Identifying type 1 and 2 diabetes in research datasets where classification biomarkers are unavailable: assessing the accuracy of published approaches

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Thomas, N. J.
McGovern, A.
Young, K. G.
Sharp, S. A.
Weedon, M. N.
Hattersley, A. T.
Dennis, J.
Jones, A. G.
Journal of clinical epidemiology
Journal Article
© 2022 The Author(s). Published by Elsevier Inc. All rights reserved.
OBJECTIVE: We aimed to compare the performance of approaches for classifying insulin treated diabetes within research datasets without measured classification biomarkers, evaluated against two independent biological definitions of diabetes type. STUDY DESIGN AND SETTING: We compared accuracy of ten reported approaches for classifying insulin treated diabetes into type 1 (T1D) and type 2 (T2D) diabetes in two cohorts: UK Biobank (UKBB) n=26,399 and DARE n=1,296. Overall performance for classifying T1D and T2D were assessed using: a T1D genetic risk score and genetic stratification method (UKBB); C-peptide measured at >3 years diabetes duration (DARE). RESULTS: Approaches accuracy ranged from 71%-88% (UKBB) and 68%-88% (DARE). When classifying all participants, combining early insulin requirement with a T1D probability model (incorporating diagnosis age and BMI), and interview reported diabetes type (UKBB available in only 15%) consistently achieved high accuracy, (UKBB 87% and 87%, DARE 85% and 88% respectively). For identifying T1D with minimal misclassification, models with high thresholds or young diagnosis age (<20 years) had highest performance. Findings were incorporated into an online tool identifying optimum approaches based on variable availability. CONCLUSION: Models combining continuous features with early insulin requirement are the most accurate methods for classifying insulin treated diabetes in research datasets without measured classification biomarkers.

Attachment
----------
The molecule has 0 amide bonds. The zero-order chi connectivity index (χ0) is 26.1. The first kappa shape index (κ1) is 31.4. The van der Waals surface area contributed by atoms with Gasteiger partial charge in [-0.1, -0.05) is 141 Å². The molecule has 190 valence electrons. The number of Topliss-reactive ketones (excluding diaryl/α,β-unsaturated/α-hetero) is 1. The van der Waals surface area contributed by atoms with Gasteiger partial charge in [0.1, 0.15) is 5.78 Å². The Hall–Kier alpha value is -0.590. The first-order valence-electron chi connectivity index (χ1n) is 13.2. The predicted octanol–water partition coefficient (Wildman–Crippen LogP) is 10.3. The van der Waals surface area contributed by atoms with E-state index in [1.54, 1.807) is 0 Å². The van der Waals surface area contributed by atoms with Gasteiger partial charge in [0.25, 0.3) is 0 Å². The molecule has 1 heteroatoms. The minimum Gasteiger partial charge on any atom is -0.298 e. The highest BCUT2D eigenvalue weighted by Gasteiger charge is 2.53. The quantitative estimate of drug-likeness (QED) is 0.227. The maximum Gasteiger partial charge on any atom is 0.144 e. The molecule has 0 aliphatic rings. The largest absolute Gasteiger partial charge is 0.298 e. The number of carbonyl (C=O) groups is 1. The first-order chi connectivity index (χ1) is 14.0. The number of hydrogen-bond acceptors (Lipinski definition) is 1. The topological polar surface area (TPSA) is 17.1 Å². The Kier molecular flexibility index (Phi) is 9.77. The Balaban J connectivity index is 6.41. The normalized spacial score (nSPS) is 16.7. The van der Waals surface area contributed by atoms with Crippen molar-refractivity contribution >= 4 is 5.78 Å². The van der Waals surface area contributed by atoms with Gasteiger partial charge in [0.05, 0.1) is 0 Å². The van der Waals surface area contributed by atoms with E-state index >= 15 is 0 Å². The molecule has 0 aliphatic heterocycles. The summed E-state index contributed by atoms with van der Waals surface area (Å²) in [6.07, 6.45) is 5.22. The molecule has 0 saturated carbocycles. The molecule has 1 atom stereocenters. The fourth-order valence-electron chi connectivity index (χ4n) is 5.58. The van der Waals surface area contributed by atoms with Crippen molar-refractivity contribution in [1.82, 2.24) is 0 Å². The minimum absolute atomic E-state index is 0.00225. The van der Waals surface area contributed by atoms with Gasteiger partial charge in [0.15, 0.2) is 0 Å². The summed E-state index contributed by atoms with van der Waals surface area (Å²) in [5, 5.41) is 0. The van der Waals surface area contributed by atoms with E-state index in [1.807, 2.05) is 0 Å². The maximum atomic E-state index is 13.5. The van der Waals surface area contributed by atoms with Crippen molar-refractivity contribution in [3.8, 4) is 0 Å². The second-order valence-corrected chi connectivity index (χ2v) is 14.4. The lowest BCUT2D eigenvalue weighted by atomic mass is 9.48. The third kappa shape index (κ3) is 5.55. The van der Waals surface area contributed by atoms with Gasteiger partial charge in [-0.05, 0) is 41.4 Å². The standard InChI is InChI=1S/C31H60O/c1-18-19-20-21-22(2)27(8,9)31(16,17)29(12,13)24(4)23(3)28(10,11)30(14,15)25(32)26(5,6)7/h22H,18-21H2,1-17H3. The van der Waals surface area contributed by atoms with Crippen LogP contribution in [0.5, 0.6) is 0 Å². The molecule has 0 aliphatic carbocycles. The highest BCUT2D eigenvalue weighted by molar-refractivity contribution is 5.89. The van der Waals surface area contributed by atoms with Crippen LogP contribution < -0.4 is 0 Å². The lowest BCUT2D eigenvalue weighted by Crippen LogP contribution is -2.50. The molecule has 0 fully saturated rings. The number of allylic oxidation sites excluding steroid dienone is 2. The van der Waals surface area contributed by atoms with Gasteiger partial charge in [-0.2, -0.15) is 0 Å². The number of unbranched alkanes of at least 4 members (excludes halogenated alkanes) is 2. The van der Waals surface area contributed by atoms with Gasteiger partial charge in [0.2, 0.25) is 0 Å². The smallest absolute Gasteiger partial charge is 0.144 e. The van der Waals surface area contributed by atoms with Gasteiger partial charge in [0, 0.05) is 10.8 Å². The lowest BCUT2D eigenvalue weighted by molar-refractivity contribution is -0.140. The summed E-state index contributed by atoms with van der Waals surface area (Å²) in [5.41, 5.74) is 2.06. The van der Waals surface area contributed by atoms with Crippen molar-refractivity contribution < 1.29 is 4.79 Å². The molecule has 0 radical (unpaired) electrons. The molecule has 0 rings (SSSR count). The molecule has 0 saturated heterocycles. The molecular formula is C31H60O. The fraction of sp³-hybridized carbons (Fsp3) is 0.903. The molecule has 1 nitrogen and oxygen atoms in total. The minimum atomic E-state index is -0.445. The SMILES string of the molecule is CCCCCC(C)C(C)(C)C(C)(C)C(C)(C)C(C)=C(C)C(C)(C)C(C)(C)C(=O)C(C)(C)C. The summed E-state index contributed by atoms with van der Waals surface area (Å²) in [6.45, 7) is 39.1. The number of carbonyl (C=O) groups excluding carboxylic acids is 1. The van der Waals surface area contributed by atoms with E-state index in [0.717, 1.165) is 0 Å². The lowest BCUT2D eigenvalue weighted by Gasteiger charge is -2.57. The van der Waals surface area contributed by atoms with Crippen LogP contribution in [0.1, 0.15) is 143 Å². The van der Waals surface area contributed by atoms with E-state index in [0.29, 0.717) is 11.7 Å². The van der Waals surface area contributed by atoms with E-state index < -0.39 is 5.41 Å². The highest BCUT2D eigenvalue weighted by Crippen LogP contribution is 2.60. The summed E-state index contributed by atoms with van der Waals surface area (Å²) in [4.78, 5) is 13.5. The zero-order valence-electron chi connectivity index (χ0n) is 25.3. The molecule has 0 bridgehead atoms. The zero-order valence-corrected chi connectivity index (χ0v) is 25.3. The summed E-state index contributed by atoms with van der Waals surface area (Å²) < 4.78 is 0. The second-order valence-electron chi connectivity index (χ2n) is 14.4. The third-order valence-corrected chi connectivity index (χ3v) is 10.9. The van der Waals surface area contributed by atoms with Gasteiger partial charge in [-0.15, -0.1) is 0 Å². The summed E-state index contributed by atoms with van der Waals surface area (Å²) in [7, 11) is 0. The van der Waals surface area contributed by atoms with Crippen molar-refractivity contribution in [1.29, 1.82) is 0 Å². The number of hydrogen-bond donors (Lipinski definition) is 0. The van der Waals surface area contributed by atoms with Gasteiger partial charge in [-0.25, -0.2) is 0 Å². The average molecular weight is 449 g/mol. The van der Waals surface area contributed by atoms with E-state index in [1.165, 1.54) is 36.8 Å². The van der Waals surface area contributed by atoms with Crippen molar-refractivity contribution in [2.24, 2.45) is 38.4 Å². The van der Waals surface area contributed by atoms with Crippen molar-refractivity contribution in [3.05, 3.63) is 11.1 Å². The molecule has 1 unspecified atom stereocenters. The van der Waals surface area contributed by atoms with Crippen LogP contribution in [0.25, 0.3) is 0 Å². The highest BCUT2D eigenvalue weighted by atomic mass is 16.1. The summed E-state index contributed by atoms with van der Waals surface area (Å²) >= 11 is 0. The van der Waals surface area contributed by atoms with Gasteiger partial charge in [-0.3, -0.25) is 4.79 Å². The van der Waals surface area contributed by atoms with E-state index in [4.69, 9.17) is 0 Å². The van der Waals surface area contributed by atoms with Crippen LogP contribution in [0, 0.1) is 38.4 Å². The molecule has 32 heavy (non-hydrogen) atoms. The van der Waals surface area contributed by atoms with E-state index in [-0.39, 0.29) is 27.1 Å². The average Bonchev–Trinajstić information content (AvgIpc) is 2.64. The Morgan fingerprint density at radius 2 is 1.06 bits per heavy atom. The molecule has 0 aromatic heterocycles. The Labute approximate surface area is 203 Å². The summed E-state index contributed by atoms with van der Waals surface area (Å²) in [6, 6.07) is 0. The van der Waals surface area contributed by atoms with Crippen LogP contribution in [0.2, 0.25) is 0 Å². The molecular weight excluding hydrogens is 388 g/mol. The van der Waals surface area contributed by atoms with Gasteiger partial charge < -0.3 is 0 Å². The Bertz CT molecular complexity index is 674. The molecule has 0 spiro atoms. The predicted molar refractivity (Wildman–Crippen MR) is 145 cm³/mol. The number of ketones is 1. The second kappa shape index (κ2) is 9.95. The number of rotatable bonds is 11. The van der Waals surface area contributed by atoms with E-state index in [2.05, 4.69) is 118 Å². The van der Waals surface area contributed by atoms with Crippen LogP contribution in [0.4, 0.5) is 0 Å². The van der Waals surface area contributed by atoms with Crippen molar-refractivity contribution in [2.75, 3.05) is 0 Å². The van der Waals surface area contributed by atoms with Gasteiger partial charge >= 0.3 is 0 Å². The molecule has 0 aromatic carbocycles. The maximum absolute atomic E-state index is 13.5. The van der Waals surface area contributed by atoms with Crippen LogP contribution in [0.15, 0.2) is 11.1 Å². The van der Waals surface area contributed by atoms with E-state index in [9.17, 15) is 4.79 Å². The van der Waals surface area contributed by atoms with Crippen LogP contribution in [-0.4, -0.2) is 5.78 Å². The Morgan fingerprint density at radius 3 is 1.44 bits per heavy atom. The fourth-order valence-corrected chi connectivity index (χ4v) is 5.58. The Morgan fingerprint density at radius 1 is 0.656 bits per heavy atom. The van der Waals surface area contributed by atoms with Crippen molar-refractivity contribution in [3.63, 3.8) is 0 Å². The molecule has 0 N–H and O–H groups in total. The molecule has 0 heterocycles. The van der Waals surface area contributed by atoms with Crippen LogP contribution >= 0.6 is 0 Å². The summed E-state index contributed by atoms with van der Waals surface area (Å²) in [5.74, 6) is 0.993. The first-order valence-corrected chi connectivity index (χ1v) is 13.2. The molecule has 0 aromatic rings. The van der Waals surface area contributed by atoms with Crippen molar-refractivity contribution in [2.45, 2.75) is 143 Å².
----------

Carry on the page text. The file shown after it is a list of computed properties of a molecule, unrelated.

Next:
J Clin Epidemiol. 2022 Nov 8:S0895-4356(22)00272-4. doi: 10.1016/j.jclinepi.2022.10.022.
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